Do I need to be here? The convenience of online meetings has become a bit of a double edged sword over the last few years. They are great from a practicality point of view, but this same convenience also means there are more of them, increasing the time we spend in them.
Weekly meeting time jumped 10% since remote working was introduced in 2020, leading to an additional 3 meetings a week. It is estimated that middle managers spend up to 35% of their time in meetings, hampering their ability to get on with other tasks.
Up to 67% of professionals believe excessive meetings and calls distracts them from making an impact at work, so how should you assess potential meetings and when should you decline them?
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When to decline a meeting
Here are four common mistakes that can lead to meetings you would rather miss. Keep in mind that for all of these scenarios, you will need to employ your soft skills as gently as you can to avoid offence.
You don’t have a role in the meeting
If you haven’t been asked to bring any materials or present anything in a meeting, it may not be worth your time. If it is important that you are aware of the context or outcome of a meeting then ask if it is possible to be updated later, either through notes, email or a shorter one-on-one catchup.
The meeting lacks a defined purpose
You shouldn’t be required to attend open ended meetings without a pre determined goal. Meetings without an agenda can run long and off-topic, wasting time you could be spending more productively elsewhere.
If there is no obvious goal, ask the organiser to clarify or restructure to establish an expected outcome.
The organiser isn’t present
If an organiser calls a meeting but does not intend to be there, ask why. After all if they set it up but don’t think it important enough to attend, why should you? Don’t be rude, but don’t be afraid to ask either. Most of the time there will be a perfectly good reason for an absence, but if there isn’t, and there is no clear goal for the meeting, consider skipping it.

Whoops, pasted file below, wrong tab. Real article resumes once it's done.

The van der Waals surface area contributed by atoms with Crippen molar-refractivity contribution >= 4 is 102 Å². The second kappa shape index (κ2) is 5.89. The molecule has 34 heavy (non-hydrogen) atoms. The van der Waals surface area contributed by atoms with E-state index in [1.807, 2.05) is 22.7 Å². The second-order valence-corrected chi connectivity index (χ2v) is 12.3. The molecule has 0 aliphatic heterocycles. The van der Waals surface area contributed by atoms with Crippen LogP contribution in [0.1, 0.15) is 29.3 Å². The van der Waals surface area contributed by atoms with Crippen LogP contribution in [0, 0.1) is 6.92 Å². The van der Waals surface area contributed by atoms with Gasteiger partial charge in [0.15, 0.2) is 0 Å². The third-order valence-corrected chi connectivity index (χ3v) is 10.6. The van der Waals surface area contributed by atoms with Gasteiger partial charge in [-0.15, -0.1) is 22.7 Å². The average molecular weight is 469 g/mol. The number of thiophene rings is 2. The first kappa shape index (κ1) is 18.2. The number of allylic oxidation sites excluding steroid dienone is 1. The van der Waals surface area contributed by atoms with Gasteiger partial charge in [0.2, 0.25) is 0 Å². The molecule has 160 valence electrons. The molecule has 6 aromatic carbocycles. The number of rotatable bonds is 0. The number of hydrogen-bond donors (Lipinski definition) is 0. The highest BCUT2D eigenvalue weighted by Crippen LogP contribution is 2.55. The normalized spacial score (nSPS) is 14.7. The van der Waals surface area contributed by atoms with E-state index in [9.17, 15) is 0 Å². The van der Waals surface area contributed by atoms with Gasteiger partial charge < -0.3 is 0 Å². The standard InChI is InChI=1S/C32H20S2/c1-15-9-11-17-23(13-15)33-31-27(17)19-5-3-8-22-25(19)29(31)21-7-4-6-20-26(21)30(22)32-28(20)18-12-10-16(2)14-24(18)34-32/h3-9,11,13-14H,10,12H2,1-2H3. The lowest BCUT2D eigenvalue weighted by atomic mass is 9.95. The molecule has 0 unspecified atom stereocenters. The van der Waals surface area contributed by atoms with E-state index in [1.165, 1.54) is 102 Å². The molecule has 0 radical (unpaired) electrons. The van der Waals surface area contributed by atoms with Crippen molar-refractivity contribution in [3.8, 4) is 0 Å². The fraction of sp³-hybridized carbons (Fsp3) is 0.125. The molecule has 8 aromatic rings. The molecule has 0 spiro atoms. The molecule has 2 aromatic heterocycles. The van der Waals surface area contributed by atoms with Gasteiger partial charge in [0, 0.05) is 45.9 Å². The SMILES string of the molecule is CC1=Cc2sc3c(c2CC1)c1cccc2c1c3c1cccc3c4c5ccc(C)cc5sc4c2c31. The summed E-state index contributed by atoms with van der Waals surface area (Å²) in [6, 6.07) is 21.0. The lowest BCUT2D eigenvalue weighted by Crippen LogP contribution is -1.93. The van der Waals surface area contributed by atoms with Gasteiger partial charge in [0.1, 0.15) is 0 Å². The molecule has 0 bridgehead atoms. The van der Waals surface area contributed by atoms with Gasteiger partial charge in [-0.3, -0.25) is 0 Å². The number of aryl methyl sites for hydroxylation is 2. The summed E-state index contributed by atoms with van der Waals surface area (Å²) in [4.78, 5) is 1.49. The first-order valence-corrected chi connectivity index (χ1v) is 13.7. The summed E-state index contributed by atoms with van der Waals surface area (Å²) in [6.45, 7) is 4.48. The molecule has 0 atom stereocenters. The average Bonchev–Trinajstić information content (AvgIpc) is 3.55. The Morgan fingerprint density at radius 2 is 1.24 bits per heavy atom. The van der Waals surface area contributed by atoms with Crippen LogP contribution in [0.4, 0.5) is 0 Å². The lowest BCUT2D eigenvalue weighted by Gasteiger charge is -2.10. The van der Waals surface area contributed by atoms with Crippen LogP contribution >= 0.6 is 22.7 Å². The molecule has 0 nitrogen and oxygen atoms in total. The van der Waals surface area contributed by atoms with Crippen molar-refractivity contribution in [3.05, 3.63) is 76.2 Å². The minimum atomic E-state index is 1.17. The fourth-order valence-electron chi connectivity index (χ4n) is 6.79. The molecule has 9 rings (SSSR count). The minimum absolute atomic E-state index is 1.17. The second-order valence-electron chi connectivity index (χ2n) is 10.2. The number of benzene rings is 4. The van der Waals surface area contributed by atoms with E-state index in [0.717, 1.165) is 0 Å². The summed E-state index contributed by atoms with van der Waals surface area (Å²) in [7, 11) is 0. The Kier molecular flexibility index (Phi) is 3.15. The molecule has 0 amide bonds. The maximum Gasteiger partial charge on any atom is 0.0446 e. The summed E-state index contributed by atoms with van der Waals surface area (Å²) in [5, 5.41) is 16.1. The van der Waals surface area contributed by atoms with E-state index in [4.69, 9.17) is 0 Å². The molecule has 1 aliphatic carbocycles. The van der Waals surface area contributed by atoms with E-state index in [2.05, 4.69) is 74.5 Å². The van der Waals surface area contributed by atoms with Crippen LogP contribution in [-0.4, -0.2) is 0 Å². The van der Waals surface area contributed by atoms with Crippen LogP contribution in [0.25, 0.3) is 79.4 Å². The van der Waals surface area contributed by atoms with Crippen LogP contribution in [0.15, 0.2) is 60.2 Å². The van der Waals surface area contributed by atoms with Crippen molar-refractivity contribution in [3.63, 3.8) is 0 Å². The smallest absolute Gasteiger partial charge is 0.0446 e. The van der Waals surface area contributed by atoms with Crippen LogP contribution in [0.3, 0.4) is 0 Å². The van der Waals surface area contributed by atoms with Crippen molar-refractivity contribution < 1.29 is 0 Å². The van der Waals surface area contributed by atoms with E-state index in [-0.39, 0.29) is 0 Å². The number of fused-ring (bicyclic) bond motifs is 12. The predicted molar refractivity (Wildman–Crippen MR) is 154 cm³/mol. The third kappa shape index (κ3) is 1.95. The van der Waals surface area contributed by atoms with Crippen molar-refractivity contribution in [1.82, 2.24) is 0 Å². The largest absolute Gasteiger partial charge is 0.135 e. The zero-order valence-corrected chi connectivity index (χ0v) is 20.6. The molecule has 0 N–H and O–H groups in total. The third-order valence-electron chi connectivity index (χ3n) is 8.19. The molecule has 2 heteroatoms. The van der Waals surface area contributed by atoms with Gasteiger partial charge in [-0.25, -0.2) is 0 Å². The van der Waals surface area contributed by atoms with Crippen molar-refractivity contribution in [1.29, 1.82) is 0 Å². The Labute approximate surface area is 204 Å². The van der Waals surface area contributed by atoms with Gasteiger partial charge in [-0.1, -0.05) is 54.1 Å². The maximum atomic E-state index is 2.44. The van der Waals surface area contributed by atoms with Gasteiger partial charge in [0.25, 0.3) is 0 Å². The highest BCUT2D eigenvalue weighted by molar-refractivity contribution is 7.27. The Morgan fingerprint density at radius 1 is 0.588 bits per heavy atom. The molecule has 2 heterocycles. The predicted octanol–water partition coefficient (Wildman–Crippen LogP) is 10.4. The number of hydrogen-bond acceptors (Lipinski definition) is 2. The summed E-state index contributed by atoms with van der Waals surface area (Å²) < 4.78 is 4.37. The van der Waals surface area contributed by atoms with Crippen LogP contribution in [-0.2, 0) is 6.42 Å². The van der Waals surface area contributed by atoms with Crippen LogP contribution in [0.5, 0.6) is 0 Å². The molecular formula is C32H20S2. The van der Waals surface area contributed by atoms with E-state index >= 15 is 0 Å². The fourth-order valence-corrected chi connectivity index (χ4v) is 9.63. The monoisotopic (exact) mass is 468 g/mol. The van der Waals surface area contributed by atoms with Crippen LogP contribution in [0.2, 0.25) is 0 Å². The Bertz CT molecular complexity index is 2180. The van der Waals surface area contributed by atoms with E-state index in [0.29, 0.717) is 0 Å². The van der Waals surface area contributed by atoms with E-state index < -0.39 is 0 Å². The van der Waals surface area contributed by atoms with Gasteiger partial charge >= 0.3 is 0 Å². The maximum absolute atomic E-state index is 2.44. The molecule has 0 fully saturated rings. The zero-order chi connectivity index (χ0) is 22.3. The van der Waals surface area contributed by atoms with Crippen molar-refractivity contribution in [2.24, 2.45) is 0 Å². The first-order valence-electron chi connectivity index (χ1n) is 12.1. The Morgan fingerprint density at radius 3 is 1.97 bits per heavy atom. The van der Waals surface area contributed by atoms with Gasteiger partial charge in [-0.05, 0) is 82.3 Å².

Attendees are unprepared
If attendees are unprepared try to reschedule. Unfocused or unprepared people are sure to lead to an unproductive meeting, which is why it is so important for an agenda to be set and for everyone to ‘get the memo’.
What to do if you can’t decline
Sometimes it just isn’t possible to avoid meetings that you might consider to be a waste of time, so what can you do to remain productive?
Keep it short
If you have to present, keep your presentation on track, don’t allow yourself to be derailed into non sequitur or any other business topic outside the purpose of the meeting. This is not rude, merely courteous, respecting the time of everyone in the room.
The first thing to consider is how much attention your meeting requires, are you taking part or do you just need to be there?
If little to none of your attention is required, you may be able to just keep working, provided you keep an eye/ear on what is happening. This can work particularly well when catching up on administrative tasks that don’t require much active thought.
Mute your audio/video
Your ability to do this will depend on company culture and associated expectations, but in many cases particularly large meetings, it is perfectly acceptable to mute your audio or turn off your camera.
The amount of time we spend on camera these days can be debilitating, with studies showing that employees with cameras switched on experience greater fatigue, and even reduced performance during meetings.
So switching off from the pressure of observation may well help you to conserve much needed energy for other work tasks. It also allows you to do other things like sneaking in a quick lunch without offending anybody.
Worst case scenario
If all else fails you may well have to sit through an unnecessary meeting or two, but most of the time you will be able to use these tips to avoid wasting your time or at least maintain your productivity week to week.
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